Disinvestment refers to an action by a Government or an organisation liquidating (selling) its stake in the company or its subsidiary or general sale of assets. It can also imply a reduction in capital expenditure. Which facilitates a re-allocation of resources into other productive areas within a Government-funded project or an organisation. Regardless of its results, the primary objective of disinvestment is maximising its return on investment or ROI.
This article delves deeper into this subject and highlights the objectives and importance of disinvestment in India.
The Government opts for disinvestment to raise wealth for meeting particular needs or lower its fiscal burden. It may also undertake disinvestment with an aim to encourage investments from private players.
As it allows an entity to reduce its debt, disinvestment can pave the way for the long-term growth and development of a country. Moreover, it enables the open market to have a larger share of PSU ownership, thereby facilitating the development of a stronger capital market.
In simple words, the main objectives of disinvestment in India can be summed up as follows:
Introduction of the New Economic Policy in 1991 aptly highlights the importance of disinvestment in India.
Public sector undertakings (PSUs) had indicated a negative return rate on capital employed, thus becoming more of a liability to the Government than an asset. Further, low returns from PSUs had an adverse effect on the country’s gross national savings and national gross domestic product.
A Disinvestment Policy allowed the Government to eliminate these units and focus on core activities instead. As a result, it moved out from non-core enterprises, especially those wherein the private sector has now emerged as a prominent player.
Since the 1990s, all successive governments in India have set a disinvestment target in order to raise funds by selling their stake in PSUs.
The importance of disinvestment in India includes:
At this point, it is critical to note that disinvestment is often confused with privatisation. However, there lies a distinction between these two, which we will now delve into.
The Government of India, whenever the need arises, may decide to sell its majority stake or a whole enterprise to private investors. In such a circumstance, it can be called privatisation. Therefore, in case of privatisation, the Government does not hold the resulting control and ownership. That said, this is seldom the case as Governments generally avoid taking this step.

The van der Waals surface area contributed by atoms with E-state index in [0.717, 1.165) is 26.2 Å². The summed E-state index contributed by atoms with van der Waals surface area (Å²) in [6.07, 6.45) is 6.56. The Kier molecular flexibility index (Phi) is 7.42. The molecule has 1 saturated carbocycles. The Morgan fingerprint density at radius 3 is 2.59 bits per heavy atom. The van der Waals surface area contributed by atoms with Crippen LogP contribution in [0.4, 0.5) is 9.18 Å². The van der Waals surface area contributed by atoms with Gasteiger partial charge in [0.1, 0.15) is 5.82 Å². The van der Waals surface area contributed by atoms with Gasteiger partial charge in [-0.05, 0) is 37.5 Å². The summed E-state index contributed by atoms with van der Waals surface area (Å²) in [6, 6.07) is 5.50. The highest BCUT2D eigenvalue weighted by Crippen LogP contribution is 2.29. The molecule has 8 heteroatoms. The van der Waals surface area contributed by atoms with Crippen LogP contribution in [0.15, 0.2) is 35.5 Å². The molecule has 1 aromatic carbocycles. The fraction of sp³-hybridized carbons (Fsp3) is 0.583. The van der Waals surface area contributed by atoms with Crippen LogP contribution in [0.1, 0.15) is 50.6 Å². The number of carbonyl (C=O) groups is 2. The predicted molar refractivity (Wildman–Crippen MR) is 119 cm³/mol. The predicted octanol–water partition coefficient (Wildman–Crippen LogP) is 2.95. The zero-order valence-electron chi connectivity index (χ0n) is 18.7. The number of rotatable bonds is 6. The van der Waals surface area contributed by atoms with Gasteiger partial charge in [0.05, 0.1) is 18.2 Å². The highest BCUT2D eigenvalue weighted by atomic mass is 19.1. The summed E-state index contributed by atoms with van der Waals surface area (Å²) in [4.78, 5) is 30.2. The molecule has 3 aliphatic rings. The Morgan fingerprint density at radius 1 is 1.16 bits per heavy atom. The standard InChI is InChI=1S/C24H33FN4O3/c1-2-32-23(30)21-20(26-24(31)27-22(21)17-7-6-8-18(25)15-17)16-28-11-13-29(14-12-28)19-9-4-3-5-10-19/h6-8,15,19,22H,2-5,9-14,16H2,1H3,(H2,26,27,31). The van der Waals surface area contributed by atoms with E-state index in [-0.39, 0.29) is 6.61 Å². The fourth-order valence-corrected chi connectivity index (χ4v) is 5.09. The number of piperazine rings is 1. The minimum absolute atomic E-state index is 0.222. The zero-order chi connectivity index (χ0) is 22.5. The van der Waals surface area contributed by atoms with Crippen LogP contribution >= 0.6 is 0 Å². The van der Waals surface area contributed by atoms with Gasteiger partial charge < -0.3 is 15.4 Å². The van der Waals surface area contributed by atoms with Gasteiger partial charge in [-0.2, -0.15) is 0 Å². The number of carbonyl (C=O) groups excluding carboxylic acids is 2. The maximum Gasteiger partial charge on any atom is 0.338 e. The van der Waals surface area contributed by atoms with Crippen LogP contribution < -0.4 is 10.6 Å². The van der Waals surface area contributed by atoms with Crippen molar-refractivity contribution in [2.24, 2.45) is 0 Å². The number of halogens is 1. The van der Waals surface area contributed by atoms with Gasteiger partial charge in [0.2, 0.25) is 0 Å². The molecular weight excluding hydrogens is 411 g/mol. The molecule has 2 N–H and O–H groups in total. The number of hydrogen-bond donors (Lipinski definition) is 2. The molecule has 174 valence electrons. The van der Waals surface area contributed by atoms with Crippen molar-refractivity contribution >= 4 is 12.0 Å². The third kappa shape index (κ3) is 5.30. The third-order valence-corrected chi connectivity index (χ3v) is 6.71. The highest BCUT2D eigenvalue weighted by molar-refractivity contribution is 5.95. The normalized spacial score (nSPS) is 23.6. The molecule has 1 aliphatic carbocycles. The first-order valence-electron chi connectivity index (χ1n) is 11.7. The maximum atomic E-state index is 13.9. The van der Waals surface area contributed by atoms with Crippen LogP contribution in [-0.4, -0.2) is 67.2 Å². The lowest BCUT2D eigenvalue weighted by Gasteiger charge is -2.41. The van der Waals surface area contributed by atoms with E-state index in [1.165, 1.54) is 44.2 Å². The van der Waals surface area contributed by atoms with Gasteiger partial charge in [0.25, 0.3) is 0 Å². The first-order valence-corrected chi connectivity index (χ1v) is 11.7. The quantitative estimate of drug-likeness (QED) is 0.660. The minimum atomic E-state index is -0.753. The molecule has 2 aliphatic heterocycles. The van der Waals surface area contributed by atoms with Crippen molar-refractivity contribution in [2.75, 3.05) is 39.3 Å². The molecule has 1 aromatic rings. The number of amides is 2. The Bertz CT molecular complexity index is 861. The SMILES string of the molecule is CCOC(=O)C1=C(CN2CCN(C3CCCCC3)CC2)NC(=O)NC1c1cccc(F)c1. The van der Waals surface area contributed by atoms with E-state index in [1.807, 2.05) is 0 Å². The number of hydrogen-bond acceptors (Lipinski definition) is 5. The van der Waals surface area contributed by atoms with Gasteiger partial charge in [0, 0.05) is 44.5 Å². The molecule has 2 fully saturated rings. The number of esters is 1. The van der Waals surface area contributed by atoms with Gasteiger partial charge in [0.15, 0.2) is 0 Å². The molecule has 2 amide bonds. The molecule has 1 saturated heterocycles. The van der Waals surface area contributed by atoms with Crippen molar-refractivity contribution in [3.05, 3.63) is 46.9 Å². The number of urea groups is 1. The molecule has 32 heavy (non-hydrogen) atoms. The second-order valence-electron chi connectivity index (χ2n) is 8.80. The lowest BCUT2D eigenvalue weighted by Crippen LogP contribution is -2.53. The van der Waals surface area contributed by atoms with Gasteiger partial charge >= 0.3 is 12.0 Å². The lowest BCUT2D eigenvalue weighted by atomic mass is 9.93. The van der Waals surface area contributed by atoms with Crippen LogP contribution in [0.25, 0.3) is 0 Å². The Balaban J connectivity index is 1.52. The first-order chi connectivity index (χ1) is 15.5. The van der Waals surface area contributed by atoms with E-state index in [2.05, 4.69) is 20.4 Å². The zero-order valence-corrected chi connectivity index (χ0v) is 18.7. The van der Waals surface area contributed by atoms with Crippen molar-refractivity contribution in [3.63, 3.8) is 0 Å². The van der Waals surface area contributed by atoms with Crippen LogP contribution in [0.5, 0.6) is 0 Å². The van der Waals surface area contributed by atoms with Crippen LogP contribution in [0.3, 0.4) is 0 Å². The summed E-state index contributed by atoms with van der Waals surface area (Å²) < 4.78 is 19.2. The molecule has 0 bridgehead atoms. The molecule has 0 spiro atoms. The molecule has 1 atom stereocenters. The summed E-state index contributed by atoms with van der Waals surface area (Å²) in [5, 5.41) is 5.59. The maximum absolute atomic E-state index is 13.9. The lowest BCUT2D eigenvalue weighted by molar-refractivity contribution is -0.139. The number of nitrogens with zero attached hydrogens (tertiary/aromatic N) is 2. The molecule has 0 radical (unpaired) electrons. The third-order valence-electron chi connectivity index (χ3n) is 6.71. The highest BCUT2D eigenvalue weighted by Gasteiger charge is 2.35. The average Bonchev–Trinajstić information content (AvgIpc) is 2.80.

Here is an overview of Indian Government’s current disinvestment plan.
In 1999, the Government set up a separate Department of Disinvestment. It is now known as the Department of Investment and Public Asset Management or DIPAM. It operates under the Ministry of Finance and deals with disinvestment-related tasks.
The disinvestment targets of this department are announced in each Union Budget. It varies every year, with the Central Government taking the final call on whether it will increase its disinvestment target or not.
In FY 2021, the Indian Government set up a target of Rs. 2.1 lakh crore. However, considering the aftermath of Covid-19, it raised just 10% of the desired sum. In fact, it recorded the lowest sum raised in the preceding seven financial years. The target for this fiscal year was three times more than that of the previous year.
Keeping that in mind, this year, GOI has set a target of gathering Rs. 1.75 lakh crore from disinvestments. This plan includes various banks, LIC, Shipping Corporation of India, and many other PSUs.
In terms of achieving revenue targets, disinvestment in India tends to offer mixed results. The Government of India determines candidates for disinvestment based on a number of factors. These factors include general market conditions, the interest of private sector in owning an enterprise, its existing stake in an organisation, and expected value realisation.
Disclaimer: The views expressed in this post are that of the author and not those of Groww